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Modern Technology Ends Reign of King Linotype

Started by Mechanic, May 09, 2018, 06:34:56 AM

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The Washington Post and Linotype have been a topic of discussion lately.

I hope readers find this report of interest.
George Finn (Mechanic)
Gold Coast

Dave Hughes

Interesting article George.

Although not really print-related, this part had me puzzled:

QuoteThe Post also began with reporters using either a pencil or a pen to write a single long-hand copy of their stories. As the need for duplicates increased, reporters switched to writing with a stylus, an agate-pointed pencil, on a thin yellow tissue known as a "flimsy." This produced an original to go to the typesetter and a copy to stay with the reporter and editor.

This bit of journalistic antiquity ended shortly before the 1893 introduction of the Linotype.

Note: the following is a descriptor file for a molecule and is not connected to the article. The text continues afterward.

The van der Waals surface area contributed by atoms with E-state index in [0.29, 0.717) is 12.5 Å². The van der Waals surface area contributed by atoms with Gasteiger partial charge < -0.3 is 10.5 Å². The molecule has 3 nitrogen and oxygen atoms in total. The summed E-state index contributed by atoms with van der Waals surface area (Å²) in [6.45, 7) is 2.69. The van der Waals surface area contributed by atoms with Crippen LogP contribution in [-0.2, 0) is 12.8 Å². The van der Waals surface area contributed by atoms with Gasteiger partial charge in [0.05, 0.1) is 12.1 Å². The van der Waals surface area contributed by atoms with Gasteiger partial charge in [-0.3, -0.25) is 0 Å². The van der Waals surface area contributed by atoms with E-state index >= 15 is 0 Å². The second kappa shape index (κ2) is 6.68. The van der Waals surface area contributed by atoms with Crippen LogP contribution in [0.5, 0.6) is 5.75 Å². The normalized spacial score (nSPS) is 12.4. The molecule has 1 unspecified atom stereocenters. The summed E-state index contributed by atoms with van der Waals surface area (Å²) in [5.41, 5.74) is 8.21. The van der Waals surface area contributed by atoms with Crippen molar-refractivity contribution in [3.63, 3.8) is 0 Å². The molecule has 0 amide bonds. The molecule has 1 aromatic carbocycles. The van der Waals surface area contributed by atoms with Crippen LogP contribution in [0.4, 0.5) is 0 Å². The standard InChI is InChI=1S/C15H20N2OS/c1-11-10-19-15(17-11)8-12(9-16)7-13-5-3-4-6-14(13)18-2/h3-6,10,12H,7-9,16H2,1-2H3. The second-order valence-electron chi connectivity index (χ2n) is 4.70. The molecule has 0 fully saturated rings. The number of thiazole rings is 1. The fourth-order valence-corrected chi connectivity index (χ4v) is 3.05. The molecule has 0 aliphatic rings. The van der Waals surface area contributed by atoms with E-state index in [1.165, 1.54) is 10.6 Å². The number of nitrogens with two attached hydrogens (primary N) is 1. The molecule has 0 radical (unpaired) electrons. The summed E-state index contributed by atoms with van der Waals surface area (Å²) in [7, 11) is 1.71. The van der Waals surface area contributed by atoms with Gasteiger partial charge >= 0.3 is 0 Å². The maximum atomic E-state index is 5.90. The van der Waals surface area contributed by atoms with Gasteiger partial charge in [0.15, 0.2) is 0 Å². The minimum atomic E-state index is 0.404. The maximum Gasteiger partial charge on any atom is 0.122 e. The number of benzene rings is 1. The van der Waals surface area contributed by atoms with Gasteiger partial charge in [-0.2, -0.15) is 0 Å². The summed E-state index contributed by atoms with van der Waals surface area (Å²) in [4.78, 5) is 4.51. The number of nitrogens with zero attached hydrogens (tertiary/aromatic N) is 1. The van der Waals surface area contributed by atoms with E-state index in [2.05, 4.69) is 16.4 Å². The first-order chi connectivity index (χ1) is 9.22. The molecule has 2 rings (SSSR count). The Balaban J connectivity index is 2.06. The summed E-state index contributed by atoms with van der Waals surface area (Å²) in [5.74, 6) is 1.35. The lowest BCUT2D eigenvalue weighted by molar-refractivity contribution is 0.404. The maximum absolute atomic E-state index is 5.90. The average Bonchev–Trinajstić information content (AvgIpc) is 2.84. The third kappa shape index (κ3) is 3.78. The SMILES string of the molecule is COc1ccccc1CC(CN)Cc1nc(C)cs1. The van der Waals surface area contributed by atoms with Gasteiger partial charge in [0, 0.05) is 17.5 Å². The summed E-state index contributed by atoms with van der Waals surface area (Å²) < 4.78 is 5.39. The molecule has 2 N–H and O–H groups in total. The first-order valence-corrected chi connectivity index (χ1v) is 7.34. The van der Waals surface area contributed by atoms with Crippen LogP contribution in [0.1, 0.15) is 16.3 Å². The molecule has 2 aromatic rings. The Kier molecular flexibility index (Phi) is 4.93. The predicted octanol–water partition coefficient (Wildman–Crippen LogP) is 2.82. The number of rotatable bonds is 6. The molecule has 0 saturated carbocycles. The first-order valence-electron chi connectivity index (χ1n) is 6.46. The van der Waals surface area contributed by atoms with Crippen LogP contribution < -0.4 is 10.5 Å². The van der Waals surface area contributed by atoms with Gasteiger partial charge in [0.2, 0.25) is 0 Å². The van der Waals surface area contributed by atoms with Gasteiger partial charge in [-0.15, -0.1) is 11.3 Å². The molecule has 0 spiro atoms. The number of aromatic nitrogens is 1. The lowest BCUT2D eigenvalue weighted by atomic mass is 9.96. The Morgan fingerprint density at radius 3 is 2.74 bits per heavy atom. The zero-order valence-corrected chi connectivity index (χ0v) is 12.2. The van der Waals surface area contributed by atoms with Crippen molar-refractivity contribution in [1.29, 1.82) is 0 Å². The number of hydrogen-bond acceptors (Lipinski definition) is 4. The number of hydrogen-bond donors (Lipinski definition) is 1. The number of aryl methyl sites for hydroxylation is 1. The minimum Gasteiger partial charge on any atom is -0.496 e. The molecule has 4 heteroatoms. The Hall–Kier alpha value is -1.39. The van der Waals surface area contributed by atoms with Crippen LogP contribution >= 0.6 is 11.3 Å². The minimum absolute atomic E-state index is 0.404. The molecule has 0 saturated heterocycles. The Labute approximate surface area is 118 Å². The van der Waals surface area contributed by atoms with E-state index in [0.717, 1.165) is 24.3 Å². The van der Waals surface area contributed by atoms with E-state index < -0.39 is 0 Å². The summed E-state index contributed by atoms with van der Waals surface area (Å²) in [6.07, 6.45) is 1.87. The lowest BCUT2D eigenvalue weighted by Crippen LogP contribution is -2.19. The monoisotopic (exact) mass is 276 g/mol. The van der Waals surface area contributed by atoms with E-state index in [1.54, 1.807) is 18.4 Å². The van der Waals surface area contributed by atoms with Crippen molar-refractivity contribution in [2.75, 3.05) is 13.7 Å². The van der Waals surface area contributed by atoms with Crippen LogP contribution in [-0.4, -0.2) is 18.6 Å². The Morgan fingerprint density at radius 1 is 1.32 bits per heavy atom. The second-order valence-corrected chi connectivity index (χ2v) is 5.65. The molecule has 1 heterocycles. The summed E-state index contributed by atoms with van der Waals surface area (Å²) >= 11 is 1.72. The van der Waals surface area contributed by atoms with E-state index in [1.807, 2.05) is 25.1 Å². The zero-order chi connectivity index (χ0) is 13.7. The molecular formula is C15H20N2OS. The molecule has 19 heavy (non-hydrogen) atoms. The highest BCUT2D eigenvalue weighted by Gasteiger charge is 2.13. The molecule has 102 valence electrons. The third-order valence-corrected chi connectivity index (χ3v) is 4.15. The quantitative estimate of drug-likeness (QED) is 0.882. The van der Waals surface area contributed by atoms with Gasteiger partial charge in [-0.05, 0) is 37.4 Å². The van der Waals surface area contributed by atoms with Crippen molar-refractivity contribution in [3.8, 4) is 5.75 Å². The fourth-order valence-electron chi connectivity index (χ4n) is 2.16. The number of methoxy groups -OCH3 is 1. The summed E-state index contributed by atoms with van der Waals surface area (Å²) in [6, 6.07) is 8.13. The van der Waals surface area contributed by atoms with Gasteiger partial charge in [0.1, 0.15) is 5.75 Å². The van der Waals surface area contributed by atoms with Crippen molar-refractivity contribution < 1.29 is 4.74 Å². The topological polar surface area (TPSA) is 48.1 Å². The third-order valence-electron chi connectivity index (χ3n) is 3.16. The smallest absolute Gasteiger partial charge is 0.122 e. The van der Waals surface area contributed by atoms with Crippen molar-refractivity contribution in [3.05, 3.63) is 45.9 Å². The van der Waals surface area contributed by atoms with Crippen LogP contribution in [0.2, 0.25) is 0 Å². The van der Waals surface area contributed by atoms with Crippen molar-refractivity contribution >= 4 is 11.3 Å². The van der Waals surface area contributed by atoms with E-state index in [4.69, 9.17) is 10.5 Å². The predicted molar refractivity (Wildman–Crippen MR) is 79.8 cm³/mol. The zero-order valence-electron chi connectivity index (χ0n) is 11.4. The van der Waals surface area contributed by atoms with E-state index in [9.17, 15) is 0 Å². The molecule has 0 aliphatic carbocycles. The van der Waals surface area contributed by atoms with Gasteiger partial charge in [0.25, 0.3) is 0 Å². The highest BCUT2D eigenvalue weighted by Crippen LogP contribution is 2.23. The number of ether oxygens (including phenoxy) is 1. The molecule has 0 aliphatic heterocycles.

Why did the journalists dispense with the need for having a duplicate of their articles just before the introduction of the Linotype?
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My guess is that with the introduction of typewriters and carbon paper, which both had been invented long before the Linotype, hand written, duplicated copy would have been phased out.
George Finn (Mechanic)
Gold Coast


I wonder if anyone has estimated how many handset typesetters would be replaced by a single Linotype, especially in newspaper work. There were, of course, other benefits of dealing with lines of type.

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